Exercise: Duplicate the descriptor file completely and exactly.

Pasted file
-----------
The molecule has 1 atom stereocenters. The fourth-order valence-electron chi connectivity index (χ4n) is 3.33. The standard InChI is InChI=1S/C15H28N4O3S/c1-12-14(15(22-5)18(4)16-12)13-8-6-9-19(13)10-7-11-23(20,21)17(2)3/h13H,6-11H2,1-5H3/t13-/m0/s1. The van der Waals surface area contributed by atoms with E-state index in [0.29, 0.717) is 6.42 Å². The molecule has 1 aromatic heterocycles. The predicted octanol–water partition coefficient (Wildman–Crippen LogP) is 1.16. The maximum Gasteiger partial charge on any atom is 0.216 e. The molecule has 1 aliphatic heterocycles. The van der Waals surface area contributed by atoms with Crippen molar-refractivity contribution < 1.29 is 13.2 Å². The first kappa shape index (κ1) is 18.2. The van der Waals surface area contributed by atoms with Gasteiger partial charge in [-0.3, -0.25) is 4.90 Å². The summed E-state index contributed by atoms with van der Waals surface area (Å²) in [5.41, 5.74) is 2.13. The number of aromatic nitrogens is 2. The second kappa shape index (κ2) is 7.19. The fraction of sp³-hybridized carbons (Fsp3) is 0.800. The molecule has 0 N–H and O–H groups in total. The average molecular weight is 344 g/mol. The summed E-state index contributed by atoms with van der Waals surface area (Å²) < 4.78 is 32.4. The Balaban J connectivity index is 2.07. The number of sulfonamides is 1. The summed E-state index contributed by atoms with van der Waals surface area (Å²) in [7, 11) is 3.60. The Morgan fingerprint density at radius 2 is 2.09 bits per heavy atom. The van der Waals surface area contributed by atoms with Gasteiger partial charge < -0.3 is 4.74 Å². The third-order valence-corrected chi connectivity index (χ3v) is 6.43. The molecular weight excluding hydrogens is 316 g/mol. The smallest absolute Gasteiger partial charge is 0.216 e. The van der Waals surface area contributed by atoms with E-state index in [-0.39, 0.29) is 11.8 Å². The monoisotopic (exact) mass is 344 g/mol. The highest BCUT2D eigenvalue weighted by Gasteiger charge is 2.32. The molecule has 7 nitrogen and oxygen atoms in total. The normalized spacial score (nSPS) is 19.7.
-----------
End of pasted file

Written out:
The molecule has 1 atom stereocenters. The fourth-order valence-electron chi connectivity index (χ4n) is 3.33. The standard InChI is InChI=1S/C15H28N4O3S/c1-12-14(15(22-5)18(4)16-12)13-8-6-9-19(13)10-7-11-23(20,21)17(2)3/h13H,6-11H2,1-5H3/t13-/m0/s1. The van der Waals surface area contributed by atoms with E-state index in [0.29, 0.717) is 6.42 Å². The molecule has 1 aromatic heterocycles. The predicted octanol–water partition coefficient (Wildman–Crippen LogP) is 1.16. The maximum Gasteiger partial charge on any atom is 0.216 e. The molecule has 1 aliphatic heterocycles. The van der Waals surface area contributed by atoms with Crippen molar-refractivity contribution < 1.29 is 13.2 Å². The first kappa shape index (κ1) is 18.2. The van der Waals surface area contributed by atoms with Gasteiger partial charge in [-0.3, -0.25) is 4.90 Å². The summed E-state index contributed by atoms with van der Waals surface area (Å²) in [5.41, 5.74) is 2.13. The number of aromatic nitrogens is 2. The second kappa shape index (κ2) is 7.19. The fraction of sp³-hybridized carbons (Fsp3) is 0.800. The molecule has 0 N–H and O–H groups in total. The average molecular weight is 344 g/mol. The summed E-state index contributed by atoms with van der Waals surface area (Å²) < 4.78 is 32.4. The Balaban J connectivity index is 2.07. The number of sulfonamides is 1. The summed E-state index contributed by atoms with van der Waals surface area (Å²) in [7, 11) is 3.60. The Morgan fingerprint density at radius 2 is 2.09 bits per heavy atom. The van der Waals surface area contributed by atoms with Gasteiger partial charge < -0.3 is 4.74 Å². The third-order valence-corrected chi connectivity index (χ3v) is 6.43. The molecular weight excluding hydrogens is 316 g/mol. The smallest absolute Gasteiger partial charge is 0.216 e. The van der Waals surface area contributed by atoms with E-state index in [-0.39, 0.29) is 11.8 Å². The monoisotopic (exact) mass is 344 g/mol. The highest BCUT2D eigenvalue weighted by Gasteiger charge is 2.32. The molecule has 7 nitrogen and oxygen atoms in total. The normalized spacial score (nSPS) is 19.7.